Under the terms of the settlement agreements, Upsher agreed not to market generic versions of K-Dur until September 1, 2001, and granted Schering several licenses to make and sell certain Upsher products, including Niacor-SR (the parties subsequently abandoned plans to market Niacor-SR). In exchange, Upsher received a nonexclusive license to the K-Dur patent at the end of the period and $60 million. As part of the Schering-ESI settlement, ESI promised that it would not develop a potassium chloride product. In return, ESI, which filed its ANDA after Upsher, received a nonexclusive license to the K-Dur patent beginning on January 1, 2004, and $15 million.

Plaintiffs' Challenge

Following on the heels of an FTC lawsuit, which was ultimately dismissed by the U.S. Court of Appeals for the Eleventh Circuit, Schering-Plough Corp. v. FTC, 402 F.3d 1056 (11th Cir. 2005), a group of direct-purchaser private plaintiffs brought a class action lawsuit against Schering, alleging harm resulting from violations of the Sherman Antitrust Act, 15 U.S.C. §§ 1-7, which prohibits agreements "in restraint of trade."

The Third Circuit Decision

In deciding the private plaintiff action, the Third Circuit rejected the prevailing view of three other circuits,[1] including the recent decision of the Eleventh Circuit in Federal Trade Commission v. Watson Pharmaceuticals, Inc., which found that reverse payment settlements, absent fraud or sham litigations, are immune from antitrust scrutiny provided that the anticompetitive effects fall within the scope of the patent. In K-Dur, the Third Circuit instead held that "the finder of fact must treat any payment from a patent holder to a generic patent challenger who agrees to delay entry into the market as prima facie evidence of an unreasonable restraint of trade, which could be rebutted by showing that the payment (1) was for a purpose other than delayed entry or (2) offers some pro-competitive benefit." K-Dur, slip op. at 33.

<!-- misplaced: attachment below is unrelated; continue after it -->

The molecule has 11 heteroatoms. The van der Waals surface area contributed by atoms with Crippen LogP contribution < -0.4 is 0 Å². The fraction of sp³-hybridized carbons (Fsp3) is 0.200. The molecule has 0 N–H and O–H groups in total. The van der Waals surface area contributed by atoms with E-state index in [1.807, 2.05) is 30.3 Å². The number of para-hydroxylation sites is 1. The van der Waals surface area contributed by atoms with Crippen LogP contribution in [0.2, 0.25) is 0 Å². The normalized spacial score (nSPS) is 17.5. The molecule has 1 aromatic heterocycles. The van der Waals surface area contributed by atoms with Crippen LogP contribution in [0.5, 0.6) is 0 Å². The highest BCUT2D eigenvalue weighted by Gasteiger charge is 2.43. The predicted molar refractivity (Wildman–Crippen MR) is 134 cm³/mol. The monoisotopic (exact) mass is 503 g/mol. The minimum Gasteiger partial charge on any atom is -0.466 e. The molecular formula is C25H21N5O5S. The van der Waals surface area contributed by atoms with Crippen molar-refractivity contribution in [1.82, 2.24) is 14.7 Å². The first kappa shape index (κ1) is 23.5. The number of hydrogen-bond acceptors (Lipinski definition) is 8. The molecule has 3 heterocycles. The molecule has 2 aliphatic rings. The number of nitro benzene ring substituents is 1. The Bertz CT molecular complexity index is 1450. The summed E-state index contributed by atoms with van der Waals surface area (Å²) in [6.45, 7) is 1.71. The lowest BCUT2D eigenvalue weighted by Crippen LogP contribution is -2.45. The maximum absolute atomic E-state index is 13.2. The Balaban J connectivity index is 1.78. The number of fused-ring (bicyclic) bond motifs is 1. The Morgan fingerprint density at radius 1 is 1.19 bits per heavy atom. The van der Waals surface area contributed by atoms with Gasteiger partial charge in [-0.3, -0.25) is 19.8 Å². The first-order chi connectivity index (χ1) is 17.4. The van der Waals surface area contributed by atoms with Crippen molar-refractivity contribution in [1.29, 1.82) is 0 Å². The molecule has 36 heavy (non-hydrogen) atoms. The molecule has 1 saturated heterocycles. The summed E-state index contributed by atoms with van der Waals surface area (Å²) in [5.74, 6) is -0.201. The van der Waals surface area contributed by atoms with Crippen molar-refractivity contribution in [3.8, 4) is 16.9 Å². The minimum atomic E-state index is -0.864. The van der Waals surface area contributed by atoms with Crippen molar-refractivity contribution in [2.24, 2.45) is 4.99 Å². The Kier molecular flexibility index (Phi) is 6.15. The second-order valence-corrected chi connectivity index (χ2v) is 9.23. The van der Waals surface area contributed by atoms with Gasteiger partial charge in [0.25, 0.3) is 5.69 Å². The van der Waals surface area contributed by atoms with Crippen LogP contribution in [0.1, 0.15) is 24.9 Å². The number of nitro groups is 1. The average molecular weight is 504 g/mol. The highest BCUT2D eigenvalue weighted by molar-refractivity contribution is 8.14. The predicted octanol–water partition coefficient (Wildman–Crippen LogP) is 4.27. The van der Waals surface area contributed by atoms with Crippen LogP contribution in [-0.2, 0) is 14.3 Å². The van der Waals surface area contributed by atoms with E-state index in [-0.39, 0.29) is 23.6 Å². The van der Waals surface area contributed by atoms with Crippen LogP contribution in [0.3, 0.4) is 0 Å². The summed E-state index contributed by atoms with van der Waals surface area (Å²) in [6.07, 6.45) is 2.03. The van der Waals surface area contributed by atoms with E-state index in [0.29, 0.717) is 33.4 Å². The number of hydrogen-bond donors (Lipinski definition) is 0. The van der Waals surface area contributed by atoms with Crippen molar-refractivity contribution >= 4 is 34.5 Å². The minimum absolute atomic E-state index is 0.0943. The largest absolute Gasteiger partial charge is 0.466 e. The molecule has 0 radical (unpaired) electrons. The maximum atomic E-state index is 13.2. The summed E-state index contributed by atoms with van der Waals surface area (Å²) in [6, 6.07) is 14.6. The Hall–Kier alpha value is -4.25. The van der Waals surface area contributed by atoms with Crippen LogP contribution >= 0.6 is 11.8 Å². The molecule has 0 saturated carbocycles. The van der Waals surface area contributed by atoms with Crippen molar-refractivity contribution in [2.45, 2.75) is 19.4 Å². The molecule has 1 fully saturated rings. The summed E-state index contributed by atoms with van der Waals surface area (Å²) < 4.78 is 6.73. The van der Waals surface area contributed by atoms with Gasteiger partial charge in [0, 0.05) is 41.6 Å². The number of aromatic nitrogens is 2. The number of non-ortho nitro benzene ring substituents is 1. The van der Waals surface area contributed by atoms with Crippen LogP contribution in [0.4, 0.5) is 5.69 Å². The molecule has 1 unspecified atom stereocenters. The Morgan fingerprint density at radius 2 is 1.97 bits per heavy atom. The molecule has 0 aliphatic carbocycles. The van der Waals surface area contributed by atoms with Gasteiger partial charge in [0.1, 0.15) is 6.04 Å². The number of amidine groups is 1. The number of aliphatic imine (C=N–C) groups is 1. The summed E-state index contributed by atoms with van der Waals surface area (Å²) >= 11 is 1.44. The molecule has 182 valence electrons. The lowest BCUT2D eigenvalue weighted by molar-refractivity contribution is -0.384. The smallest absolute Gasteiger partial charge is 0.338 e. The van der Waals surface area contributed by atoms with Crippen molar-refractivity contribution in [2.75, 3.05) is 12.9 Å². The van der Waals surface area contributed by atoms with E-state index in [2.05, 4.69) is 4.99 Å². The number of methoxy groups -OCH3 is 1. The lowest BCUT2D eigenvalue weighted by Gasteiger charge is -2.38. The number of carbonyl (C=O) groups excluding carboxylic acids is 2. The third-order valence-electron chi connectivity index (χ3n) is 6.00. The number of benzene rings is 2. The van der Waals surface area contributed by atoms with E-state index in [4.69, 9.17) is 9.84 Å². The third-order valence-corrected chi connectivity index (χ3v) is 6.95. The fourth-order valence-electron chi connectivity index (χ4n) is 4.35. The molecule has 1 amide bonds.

This latest decision from the Third Circuit adds to the lack of certainty companies face when forced with the decision of whether to settle or litigate pharmaceutical patent cases. "Pay for delay" is an area of high priority for the FTC, and this recent decision will only embolden its efforts to stop a practice that it views as presumptively illegal. FTC Chairman Jon Liebowitz has pledged to seek clarity in the law by seeking certiorari from the U.S. Supreme Court or lobbying Congress to ban the practice.

[1]. See Fed. Trade Comm'n v. Watson Pharm., Inc., 677 F.3d 1298 (11th Cir. 2012), reh'g en banc denied, No. 10-12729 (11th Cir. July 18, 2012). See also Ark. Carpenters Health & Welfare Fund v. Bayer AG, 604 F.3d 98 (2d Cir. 2010), cert. denied, 131 S. Ct. 1606 (2011); In re Ciprofloxacin Hydrochloride Antitrust Litig., 544 F.3d 1323 (Fed. Cir. 2008); In re Tamoxifen Citrate Antitrust Litig., 466 F.3d 187, 190 (2d Cir. 2006); Schering-Plough Corp. v. Fed. Trade Comm'n, 402 F.3d 1056 (11th Cir. 2005); Valley Drug Co. v. Geneva Pharm., Inc., 344 F.3d 1294 (11th Cir. 2003).


DISCLAIMER: Because of the generality of this update, the information provided herein may not be applicable in all situations and should not be acted upon without specific legal advice based on particular situations.